We all rely on our GPS devices to help us navigate around the streets of California, and some may even use their devices to alert them of California sobriety checkpoints.
But is our technology being used against us?
According to PC Magazine, in the case of TomTom GPS owners, this conspiracy theory has some truth.
When you sign up for the TomTom GPS device service, the company asks you agree to allow the company to collect "travel time information." According to TomTom, it uses this information to "create high quality traffic information and to route you around traffic jams and get you to your destination as quickly and safely as possible."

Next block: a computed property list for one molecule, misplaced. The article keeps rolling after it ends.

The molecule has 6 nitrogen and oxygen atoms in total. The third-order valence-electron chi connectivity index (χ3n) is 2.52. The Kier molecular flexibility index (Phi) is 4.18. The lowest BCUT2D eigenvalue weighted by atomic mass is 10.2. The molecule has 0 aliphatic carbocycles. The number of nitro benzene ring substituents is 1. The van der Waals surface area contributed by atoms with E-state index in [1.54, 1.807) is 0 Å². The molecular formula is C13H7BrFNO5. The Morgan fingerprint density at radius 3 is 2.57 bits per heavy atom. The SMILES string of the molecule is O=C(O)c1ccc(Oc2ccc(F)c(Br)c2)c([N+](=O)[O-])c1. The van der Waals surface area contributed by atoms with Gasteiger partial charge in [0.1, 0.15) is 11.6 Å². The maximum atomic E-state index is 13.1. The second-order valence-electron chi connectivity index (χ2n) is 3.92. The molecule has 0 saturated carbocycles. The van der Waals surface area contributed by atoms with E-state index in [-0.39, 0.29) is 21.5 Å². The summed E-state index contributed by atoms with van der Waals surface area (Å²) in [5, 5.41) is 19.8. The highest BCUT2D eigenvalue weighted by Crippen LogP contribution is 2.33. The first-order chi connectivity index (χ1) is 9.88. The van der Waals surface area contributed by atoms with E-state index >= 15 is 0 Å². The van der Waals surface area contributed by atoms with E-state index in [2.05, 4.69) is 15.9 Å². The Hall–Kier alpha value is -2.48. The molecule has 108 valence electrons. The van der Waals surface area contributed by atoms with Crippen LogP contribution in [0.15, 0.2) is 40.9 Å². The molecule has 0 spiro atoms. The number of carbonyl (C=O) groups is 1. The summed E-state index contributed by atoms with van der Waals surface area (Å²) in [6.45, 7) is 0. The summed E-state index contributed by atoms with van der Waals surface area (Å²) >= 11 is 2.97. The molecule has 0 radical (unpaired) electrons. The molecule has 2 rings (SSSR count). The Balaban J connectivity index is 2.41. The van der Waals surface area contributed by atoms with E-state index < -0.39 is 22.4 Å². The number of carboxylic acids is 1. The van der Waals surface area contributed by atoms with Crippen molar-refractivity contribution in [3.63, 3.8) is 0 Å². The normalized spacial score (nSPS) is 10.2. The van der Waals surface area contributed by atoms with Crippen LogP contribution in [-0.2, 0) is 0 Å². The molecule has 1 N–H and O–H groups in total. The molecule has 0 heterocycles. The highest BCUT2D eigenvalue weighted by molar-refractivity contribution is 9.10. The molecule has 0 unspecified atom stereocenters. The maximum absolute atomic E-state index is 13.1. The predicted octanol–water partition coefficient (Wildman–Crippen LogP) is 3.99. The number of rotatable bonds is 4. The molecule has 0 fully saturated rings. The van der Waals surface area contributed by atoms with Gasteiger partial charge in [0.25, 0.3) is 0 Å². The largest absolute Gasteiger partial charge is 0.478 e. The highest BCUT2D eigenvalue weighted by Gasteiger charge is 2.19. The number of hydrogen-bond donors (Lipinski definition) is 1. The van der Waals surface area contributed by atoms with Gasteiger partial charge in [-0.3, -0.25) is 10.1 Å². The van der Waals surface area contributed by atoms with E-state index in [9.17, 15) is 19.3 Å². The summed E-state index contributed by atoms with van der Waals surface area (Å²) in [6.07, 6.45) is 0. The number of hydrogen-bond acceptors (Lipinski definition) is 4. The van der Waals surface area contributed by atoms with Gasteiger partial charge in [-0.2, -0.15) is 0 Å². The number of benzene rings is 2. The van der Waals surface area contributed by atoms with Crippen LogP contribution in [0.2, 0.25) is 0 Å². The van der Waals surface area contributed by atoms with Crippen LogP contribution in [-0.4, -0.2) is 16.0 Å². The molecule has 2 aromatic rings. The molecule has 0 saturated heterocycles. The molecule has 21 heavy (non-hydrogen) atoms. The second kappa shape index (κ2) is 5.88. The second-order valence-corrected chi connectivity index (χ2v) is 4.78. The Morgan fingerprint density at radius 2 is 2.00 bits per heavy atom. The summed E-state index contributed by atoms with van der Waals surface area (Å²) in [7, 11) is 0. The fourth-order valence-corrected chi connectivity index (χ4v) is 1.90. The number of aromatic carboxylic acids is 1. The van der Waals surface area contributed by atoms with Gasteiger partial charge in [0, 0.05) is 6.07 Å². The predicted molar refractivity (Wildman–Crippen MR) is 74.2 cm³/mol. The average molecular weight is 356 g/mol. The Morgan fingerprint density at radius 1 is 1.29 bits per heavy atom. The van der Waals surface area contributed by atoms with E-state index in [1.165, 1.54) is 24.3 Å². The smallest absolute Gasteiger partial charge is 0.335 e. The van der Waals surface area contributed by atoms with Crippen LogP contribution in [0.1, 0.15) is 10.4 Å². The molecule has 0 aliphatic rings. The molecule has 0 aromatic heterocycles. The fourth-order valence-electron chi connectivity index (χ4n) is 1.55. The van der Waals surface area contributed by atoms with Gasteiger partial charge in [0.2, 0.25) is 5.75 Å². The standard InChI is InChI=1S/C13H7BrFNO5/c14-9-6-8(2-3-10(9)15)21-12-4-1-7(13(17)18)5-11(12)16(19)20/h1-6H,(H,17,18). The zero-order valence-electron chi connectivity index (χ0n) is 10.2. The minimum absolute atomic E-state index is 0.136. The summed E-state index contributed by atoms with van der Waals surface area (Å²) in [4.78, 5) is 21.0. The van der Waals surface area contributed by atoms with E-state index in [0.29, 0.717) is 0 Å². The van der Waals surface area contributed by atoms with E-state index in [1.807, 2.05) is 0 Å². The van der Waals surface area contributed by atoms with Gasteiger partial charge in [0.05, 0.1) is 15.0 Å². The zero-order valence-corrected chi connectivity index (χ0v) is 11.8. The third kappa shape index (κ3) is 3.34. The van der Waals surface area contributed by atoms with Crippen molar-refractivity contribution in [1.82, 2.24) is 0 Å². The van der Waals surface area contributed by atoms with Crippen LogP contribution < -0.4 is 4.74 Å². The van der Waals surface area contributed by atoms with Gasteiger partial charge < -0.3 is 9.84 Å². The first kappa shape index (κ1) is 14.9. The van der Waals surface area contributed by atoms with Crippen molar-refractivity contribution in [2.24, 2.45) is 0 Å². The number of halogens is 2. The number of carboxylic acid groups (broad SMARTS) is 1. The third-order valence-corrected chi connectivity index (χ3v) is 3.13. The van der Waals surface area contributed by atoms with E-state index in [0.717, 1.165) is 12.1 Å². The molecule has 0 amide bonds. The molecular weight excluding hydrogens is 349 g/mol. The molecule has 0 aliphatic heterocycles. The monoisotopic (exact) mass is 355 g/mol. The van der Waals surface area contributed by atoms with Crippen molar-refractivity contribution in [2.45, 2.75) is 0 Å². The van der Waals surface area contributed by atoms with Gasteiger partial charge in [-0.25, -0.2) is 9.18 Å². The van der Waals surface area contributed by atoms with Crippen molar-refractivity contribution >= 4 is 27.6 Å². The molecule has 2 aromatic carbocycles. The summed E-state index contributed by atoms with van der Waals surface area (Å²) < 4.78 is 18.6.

However, it turns out that TomTom also sold this information to local governments. While this information was intended so that authorities could "better understand where congestion takes place, where to build new roads and how to make roads safer," TomTom recently discovered that local police used the information in an "unforeseen" way to determine where to set up speed traps.
Not surprisingly, many customers were unhappy that their data had been used in this way.
In response, TomTom recently send a letter to its customers that apologized for selling their data to police. "We are aware a lot of our customers do not like the idea and we will look at if we should allow this type of usage," the email stated.
This is an interesting story and raises the question of whether GPS and cell phone data could someday be used by law enforcement to make California DUI arrests.